DEP oil and propane.jpg

Source: DEP

More than 2.5 million Pennsylvania households use oil or propane for heating, and the Pennsylvania Department of Environmental Protection (DEP) issued a reminder this week to take a commonsense approach to maintaining their fuel supply this winter. This includes not waiting until oil or propane has almost run out to order a refill.

“Many people don’t realize the route a heating oil or propane delivery takes to reach their residence. They may wait until there’s just a few days’ supply or less left before calling to schedule a delivery,” said DEP Secretary Patrick McDonnell. “A winter storm isn’t a good time to discover the tank is empty or the generator is out of service. To be safe this winter, we encourage people to check their tank regularly and call for delivery early.”

A heating oil or propane delivery can travel many miles to reach a residence or business. From a refinery, an oil tanker ship or pipeline transports it to a primary storage terminal. A truck takes it from the primary terminal to customers or to a secondary storage terminal, where another truck takes it to customers.

A range of factors can affect the route. Fire, power outages, storm-related closures, equipment freeze-up or leaks, or flooding-related impacts can occur before the liquid fuel is put into a truck. Hazardous road conditions can slow truck travel. Snow and ice accumulation at the residence or business can make it difficult to access the tank.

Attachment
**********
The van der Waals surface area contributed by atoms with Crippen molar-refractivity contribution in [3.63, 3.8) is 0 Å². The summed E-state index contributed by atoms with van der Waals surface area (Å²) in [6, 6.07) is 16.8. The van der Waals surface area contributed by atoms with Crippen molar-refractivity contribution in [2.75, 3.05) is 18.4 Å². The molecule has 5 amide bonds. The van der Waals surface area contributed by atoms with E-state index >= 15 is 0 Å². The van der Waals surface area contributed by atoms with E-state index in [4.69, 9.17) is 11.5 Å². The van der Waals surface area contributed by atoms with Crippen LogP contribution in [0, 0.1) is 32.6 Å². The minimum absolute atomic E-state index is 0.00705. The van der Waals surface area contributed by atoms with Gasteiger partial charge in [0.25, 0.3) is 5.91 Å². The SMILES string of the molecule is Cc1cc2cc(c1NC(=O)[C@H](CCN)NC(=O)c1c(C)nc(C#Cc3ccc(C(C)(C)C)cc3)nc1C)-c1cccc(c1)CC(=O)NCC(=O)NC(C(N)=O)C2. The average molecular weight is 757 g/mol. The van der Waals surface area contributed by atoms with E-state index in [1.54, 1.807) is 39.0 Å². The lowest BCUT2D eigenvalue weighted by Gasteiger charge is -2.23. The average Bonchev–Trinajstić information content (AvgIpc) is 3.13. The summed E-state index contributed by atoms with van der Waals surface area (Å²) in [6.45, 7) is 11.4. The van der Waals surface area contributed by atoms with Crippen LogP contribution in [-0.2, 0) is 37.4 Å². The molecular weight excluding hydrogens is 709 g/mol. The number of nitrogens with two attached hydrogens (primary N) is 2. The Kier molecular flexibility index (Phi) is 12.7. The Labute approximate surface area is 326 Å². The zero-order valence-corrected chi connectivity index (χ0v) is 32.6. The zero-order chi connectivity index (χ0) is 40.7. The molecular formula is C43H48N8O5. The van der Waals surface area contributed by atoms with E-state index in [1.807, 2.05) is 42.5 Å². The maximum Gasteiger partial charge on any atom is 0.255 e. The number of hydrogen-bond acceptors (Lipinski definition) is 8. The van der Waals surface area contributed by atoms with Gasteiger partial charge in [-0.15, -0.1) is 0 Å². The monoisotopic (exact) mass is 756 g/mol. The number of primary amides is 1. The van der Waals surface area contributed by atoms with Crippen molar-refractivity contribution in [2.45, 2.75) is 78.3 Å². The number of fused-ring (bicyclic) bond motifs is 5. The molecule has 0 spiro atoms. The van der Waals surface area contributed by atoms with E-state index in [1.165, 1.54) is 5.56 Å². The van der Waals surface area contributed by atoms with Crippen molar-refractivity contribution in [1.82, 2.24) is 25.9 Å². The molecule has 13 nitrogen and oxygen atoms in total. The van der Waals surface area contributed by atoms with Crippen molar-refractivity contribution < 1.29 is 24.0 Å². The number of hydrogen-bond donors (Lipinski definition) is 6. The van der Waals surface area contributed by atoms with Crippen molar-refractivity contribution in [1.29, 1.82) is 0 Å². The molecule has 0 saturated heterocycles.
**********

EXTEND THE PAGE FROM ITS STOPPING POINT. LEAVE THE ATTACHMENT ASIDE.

Although these disruptions aren’t typical, they can and sometimes do occur, and the risk can increase in extreme weather when there’s also increased demand.

Whether they’re on a delivery schedule or call as needed, Pennsylvanians should check their tank regularly and order fuel supply early to avoid emergencies and more costly fill-ups.

The same holds for backup generators filled by a delivery company. Owners should make sure their generator is full and has been serviced and load-tested in the last year.

Keeping a heating oil tank in safe condition is also important to protect health and safety, property, and the environment. Routine tank inspection, maintenance, and repair are key to preventing an issue.

This story was compiled by an NCPA staff reporter from submitted news. To see a list of our editorial staff please visit our staff directory.